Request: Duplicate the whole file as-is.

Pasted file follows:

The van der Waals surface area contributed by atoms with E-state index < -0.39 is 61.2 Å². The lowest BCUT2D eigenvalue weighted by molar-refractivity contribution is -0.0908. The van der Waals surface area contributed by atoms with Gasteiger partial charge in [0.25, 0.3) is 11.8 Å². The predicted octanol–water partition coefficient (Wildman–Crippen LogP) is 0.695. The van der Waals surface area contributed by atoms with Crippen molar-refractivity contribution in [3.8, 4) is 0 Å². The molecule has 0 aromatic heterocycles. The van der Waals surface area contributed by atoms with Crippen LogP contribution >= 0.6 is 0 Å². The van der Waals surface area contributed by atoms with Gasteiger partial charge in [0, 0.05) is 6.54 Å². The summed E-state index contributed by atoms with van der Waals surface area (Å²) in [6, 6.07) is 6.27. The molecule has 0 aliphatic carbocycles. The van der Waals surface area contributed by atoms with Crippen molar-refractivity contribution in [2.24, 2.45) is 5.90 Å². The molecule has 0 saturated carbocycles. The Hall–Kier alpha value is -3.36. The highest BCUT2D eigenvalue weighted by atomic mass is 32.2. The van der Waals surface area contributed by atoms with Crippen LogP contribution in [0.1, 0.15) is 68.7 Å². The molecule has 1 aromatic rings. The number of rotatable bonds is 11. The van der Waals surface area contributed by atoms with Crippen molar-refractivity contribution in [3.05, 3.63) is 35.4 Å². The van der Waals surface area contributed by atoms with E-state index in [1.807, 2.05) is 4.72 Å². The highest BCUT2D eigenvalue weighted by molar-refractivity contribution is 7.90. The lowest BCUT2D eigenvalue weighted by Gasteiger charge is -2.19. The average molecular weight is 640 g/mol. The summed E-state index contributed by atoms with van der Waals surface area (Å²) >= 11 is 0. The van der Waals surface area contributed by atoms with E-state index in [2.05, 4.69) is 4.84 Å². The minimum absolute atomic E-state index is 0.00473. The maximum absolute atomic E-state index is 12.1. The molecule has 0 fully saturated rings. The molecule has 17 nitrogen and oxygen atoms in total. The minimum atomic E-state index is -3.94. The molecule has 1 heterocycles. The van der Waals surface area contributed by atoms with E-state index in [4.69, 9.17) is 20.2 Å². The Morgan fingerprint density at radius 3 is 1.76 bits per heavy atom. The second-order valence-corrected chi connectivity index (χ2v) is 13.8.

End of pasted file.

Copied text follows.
The van der Waals surface area contributed by atoms with E-state index < -0.39 is 61.2 Å². The lowest BCUT2D eigenvalue weighted by molar-refractivity contribution is -0.0908. The van der Waals surface area contributed by atoms with Gasteiger partial charge in [0.25, 0.3) is 11.8 Å². The predicted octanol–water partition coefficient (Wildman–Crippen LogP) is 0.695. The van der Waals surface area contributed by atoms with Crippen molar-refractivity contribution in [3.8, 4) is 0 Å². The molecule has 0 aromatic heterocycles. The van der Waals surface area contributed by atoms with Crippen LogP contribution >= 0.6 is 0 Å². The van der Waals surface area contributed by atoms with Gasteiger partial charge in [0, 0.05) is 6.54 Å². The summed E-state index contributed by atoms with van der Waals surface area (Å²) in [6, 6.07) is 6.27. The molecule has 0 aliphatic carbocycles. The van der Waals surface area contributed by atoms with Crippen molar-refractivity contribution in [2.24, 2.45) is 5.90 Å². The molecule has 0 saturated carbocycles. The Hall–Kier alpha value is -3.36. The highest BCUT2D eigenvalue weighted by atomic mass is 32.2. The van der Waals surface area contributed by atoms with Crippen LogP contribution in [0.1, 0.15) is 68.7 Å². The molecule has 1 aromatic rings. The number of rotatable bonds is 11. The van der Waals surface area contributed by atoms with Crippen molar-refractivity contribution in [3.05, 3.63) is 35.4 Å². The van der Waals surface area contributed by atoms with E-state index in [1.807, 2.05) is 4.72 Å². The highest BCUT2D eigenvalue weighted by molar-refractivity contribution is 7.90. The lowest BCUT2D eigenvalue weighted by Gasteiger charge is -2.19. The average molecular weight is 640 g/mol. The summed E-state index contributed by atoms with van der Waals surface area (Å²) >= 11 is 0. The van der Waals surface area contributed by atoms with E-state index in [2.05, 4.69) is 4.84 Å². The minimum absolute atomic E-state index is 0.00473. The maximum absolute atomic E-state index is 12.1. The molecule has 0 fully saturated rings. The molecule has 17 nitrogen and oxygen atoms in total. The minimum atomic E-state index is -3.94. The molecule has 1 heterocycles. The van der Waals surface area contributed by atoms with E-state index in [4.69, 9.17) is 20.2 Å². The Morgan fingerprint density at radius 3 is 1.76 bits per heavy atom. The second-order valence-corrected chi connectivity index (χ2v) is 13.8.